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    Mean educational debt incurred during veterinary school (ie, DVM debt) for fourth-year veterinary students of 30 US veterinary medical schools as reported in the annual AVMA Senior Survey, by survey year.

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    Percentage of all fourth-year veterinary students graduating with no DVM debt (n = 6,129), by survey year.

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    Percentage of male (n = 10,089) and female (35,630) fourth-year veterinary students graduating with no DVM debt, by survey year.

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    Mean age of fourth-year veterinary students graduating with (orange) and without (teal) DVM debt, by survey year.

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Characteristics of and comparisons between US fourth-year veterinary students graduating with and without educational debt from 2001 through 2020

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  • 1 Veterinary Economics Division, AVMA, Schaumburg, IL
  • | 2 Publications Division, AVMA, Schaumburg, IL

Abstract

OBJECTIVE

To characterize and compare fourth-year students of US veterinary schools graduating with and without related educational debt (ie, DVM debt) from 2001 through 2020.

SAMPLE

45,756 fourth-year veterinary students who participated in the annual AVMA Senior Survey from 2001 through 2020.

PROCEDURES

Survey data were summarized for variables hypothesized to be associated with DVM debt. Multivariable modeling was used to investigate associations between these variables and the likelihood of graduating with DVM debt.

RESULTS

Mean DVM debt increased fairly steadily from $56,824 in 2001 (n = 1,587) to $157,146 in 2020 (2,859). Of 45,756 students, 6,129 (13.4%) had no DVM debt. Attending Tuskegee University and having children (both men and women) were associated with an increased likelihood of DVM debt. Attending certain other veterinary schools and more recent survey year were associated with a decreased likelihood. For 2020, the likelihood of DVM debt decreased with increasing percentage of tuition paid by family and increased with increasing percentage of tuition paid by educational loans, being a woman with children, and increasing total cost of attendance. No association was found with state cost of living index or per capita income.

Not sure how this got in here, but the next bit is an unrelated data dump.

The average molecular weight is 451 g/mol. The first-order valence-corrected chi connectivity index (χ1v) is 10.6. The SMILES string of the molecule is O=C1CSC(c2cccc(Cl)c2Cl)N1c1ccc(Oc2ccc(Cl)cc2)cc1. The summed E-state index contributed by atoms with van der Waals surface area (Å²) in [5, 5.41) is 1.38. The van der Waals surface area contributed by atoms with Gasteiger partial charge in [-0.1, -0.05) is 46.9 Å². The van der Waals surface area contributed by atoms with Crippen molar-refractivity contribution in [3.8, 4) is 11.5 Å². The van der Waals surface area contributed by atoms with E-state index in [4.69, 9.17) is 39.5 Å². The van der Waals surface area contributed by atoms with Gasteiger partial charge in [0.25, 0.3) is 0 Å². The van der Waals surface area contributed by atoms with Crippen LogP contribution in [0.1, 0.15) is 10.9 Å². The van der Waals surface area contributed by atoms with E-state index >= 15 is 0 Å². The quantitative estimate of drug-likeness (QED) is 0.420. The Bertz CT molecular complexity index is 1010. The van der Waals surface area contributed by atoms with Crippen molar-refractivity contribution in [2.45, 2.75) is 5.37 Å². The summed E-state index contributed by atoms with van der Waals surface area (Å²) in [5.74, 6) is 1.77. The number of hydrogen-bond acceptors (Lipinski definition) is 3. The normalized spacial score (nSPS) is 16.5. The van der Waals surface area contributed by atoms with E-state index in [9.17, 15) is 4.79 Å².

CLINICAL RELEVANCE

Results suggested a growing rift between US veterinary students who cannot afford tuition and fees without accumulating financially concerning levels of debt and those who have the financial ability or family situation to fully fund veterinary school. Efforts should be undertaken to recruit across socioeconomic statuses and provide meaningful scholarships to students with greatest financial needs to support diversity, equity, and inclusion in veterinary medicine.

Abstract

OBJECTIVE

To characterize and compare fourth-year students of US veterinary schools graduating with and without related educational debt (ie, DVM debt) from 2001 through 2020.

SAMPLE

45,756 fourth-year veterinary students who participated in the annual AVMA Senior Survey from 2001 through 2020.

PROCEDURES

Survey data were summarized for variables hypothesized to be associated with DVM debt. Multivariable modeling was used to investigate associations between these variables and the likelihood of graduating with DVM debt.

RESULTS